A publication of the American Thyroid Association

Summaries for the Public from recent articles in Clinical Thyroidology

Table of Contents | PDF File for Saving and Printing

Birth defects are more common than other complications in pregnant women treated with anti-thyroid drugs

Clinical Thyroidology for the Public

Hyperthyroidism, particularly Graves’ disease, is more common in women than men, especially in women of childbearing age. Untreated hyperthyroidism in pregnancy can affect both the mother and the developing baby. The preferred antithyroid drug in non-pregnant women is Methimazole. During pregnancy, the current American Thyroid Association guidelines recommend propylthiouracil as the drug of choice for newly diagnosed Graves’ disease and to switch to propylthiouracil if already on therapy. The reason for this is that, while both of these medications have been associated with birth defects when used in the first trimester, the risk is lower and the defects appear to be less severe with propylthiouracil. Both antithyroid drugs also have similar side effects, including the rare, but potentially serious, side effect of agranulocytosis (low white blood cells) that can lead to potentially serious infections, and the more rare side effect of liver failure. The goal of this study was to determine the frequency of these two adverse side effects as compared to birth defects in the general population and in pregnant women in an effort to guide the treatment of hyperthyroidism in pregnancy.

Andersen SL et al. Antithyroid drug side effects in the population and in pregnancy. J Clin Endocrinol Metab 2016; 101 (4): 1606-14. Epub January 27, 2016.

Children born from January 1st, 1973 until December 31, 2008 and their parents were identified using the Danish Medical Birth Register. Exposure to antithyroid drugs was obtained from the Danish National Prescription Register, which contains information from January 1st, 1995. Information on the outcomes was obtained from the Danish National Hospital Register, which contains inpatient diagnoses since 1977 and inpatient and outpatient diagnoses since January 1995. All visits from January 1st 1995 until December 31, 2010 were included. Birth defects registered before the age of 2 years were included. To study the pregnant women, the population was restricted to women who gave birth to a live-born child between 1996-2008. The study population included 2,299,952 people, out of which 28,998 people were treated with antithyroid in the study period.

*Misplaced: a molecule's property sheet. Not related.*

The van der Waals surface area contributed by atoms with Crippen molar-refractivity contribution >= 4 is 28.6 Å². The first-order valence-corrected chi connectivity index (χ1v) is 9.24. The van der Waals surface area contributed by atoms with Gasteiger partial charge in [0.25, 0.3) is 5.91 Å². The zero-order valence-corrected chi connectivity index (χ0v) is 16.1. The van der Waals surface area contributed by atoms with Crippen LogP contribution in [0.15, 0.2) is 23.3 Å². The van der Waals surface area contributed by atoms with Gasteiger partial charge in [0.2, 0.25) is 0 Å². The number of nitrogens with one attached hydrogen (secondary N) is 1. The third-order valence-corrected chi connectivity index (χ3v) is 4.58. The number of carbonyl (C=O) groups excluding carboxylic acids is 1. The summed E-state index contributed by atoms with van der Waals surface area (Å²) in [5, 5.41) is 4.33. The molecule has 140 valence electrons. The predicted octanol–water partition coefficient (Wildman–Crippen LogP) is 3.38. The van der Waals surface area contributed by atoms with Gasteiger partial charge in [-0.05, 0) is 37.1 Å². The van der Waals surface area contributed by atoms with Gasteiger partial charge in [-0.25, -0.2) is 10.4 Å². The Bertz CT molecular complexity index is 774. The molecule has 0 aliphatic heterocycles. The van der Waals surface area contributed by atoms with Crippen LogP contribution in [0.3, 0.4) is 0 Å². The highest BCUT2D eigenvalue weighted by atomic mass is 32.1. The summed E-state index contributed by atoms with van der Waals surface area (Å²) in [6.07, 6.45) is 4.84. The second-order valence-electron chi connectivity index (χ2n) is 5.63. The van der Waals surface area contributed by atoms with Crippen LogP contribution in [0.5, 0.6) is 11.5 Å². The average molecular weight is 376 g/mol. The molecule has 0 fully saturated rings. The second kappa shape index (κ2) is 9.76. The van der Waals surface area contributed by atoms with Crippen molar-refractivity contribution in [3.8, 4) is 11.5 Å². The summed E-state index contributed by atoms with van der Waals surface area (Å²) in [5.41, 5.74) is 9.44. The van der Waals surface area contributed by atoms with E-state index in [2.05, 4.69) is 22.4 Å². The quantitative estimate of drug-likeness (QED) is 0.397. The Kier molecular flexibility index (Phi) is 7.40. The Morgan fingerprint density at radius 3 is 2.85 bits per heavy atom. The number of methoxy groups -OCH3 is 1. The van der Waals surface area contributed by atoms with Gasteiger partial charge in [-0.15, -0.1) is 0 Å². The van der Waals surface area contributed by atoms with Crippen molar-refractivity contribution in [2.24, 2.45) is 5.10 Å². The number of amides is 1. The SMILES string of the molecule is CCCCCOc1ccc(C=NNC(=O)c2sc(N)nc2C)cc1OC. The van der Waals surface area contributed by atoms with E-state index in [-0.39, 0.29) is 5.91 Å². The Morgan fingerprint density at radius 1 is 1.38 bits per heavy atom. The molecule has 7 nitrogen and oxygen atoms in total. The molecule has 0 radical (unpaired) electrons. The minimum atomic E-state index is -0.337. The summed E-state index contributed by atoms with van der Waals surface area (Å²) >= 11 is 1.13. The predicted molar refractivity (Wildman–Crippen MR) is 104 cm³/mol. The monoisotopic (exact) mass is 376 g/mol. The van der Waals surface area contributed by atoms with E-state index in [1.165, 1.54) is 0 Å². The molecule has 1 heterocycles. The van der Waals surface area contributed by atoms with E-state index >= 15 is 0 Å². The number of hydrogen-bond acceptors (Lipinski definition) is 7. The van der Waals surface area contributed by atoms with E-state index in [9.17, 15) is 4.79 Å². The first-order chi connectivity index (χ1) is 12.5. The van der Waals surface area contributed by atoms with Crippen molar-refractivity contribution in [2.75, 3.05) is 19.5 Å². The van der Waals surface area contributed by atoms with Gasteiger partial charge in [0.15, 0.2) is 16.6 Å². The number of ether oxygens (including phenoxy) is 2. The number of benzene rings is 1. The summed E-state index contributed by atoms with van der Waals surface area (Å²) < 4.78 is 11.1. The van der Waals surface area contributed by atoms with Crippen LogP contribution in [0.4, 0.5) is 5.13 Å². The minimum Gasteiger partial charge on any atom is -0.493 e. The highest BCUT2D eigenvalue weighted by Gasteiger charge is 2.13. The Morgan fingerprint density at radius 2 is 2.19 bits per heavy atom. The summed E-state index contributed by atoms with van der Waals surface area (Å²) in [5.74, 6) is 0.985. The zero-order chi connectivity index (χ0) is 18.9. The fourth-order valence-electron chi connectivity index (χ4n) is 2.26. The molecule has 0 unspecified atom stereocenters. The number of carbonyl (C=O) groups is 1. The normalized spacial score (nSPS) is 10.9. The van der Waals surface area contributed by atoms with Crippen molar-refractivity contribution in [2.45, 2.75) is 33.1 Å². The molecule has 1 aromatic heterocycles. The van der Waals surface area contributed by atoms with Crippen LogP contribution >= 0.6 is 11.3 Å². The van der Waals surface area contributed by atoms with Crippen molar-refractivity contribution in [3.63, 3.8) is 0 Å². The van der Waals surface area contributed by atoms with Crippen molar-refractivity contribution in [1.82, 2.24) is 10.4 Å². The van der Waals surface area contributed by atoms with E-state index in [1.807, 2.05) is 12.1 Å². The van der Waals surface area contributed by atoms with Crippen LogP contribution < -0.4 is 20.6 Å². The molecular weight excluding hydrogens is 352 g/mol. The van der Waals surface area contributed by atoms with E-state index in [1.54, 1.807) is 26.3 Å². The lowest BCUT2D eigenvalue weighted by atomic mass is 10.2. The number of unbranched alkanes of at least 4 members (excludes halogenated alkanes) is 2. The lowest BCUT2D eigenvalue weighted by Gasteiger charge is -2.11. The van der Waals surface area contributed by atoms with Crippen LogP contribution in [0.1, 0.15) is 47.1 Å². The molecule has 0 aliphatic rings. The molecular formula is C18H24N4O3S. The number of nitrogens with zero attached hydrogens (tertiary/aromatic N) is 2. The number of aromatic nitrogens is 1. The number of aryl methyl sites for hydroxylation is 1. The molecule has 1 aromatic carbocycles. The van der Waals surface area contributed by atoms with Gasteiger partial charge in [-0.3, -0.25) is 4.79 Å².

Results showed there were 41 cases of agranulocytosis and 11 cases of liver failure per 5 millions inhabitants during a 10 year period. Among all people exposed to antithyroid drugs, there were 45 cases of antithyroid drug-associated agranulocytosis (0.16%) and 10 cases of antithyroid drug-associated liver failure (0.03). There were 830,680 pregnancies and 848,022 live born babies, of which 2206 were exposed to antithyroid drugs during pregnancy. One case of agranulocytosis occurred during pregnancy and one case of liver failure was associated with pregnancy, both while treated with propylthiouracil. A total of 75 children (3.4% of exposed babies) were estimated to have birth defects associated with antithyroid drugs. Unfortunately, the types and severity of birth defects were not reported.

In the Danish Population, antithyroid drug-associated birth defect and agranulocytosis were more common than antithyroid drug-associated liver failure. In pregnant Danish women, birth defects were the most frequent associated complication of antithyroid drugs. This study is important for patients because restricting the use of these medications in early pregnancy, when clinically possible, can decrease antithyroid drug-related side effects in pregnant women and likely will prevent birth defects related to antithyroid drugs. In addition, planning definitive treatment of hyperthyroidism with either surgery or radioactive iodine prior to pregnancy in women of childbearing age is an option that would also prevent birth defects associated with the use of antithyroid drugs in pregnancy.

— Liuska Pesce, MD

support thyroid research


Thyroid Disease and Pregnancy: thyroid-disease-pregnancy/

Graves’ disease:

Hyperthyroidism: hyperthyroidism/


Agranulocytosis: a marked decrease in the white blood cell count that causes a patient to be more likely to develop an infection. This is commonly associated with a fever and/or a sore throat.

Liver failure: Loss of liver function that occurs rapidly, usually in a person who has no history of liver disease.

Hyperthyroidism: a condition where the thyroid gland is overactive and produces too much thyroid hormone. Hyperthyroidism may be treated with antithyroid meds (Methimazole, Propylthiouracil), radioactive iodine or surgery.

Graves disease: the most common cause of hyperthyroidism in the United States. It is caused by antibodies that attack the thyroid and turn it on.

Methimazole: an antithyroid medication that blocks the thyroid from making thyroid hormone. Methimazole is used to treat hyperthyroidism, especially when it is caused by Graves’ disease.

Propylthiouracil (PTU): an antithyroid medication that blocks the thyroid from making thyroid hormone. Propylthiouracil is used to treat hyperthyroidism, especially in women during pregnancy.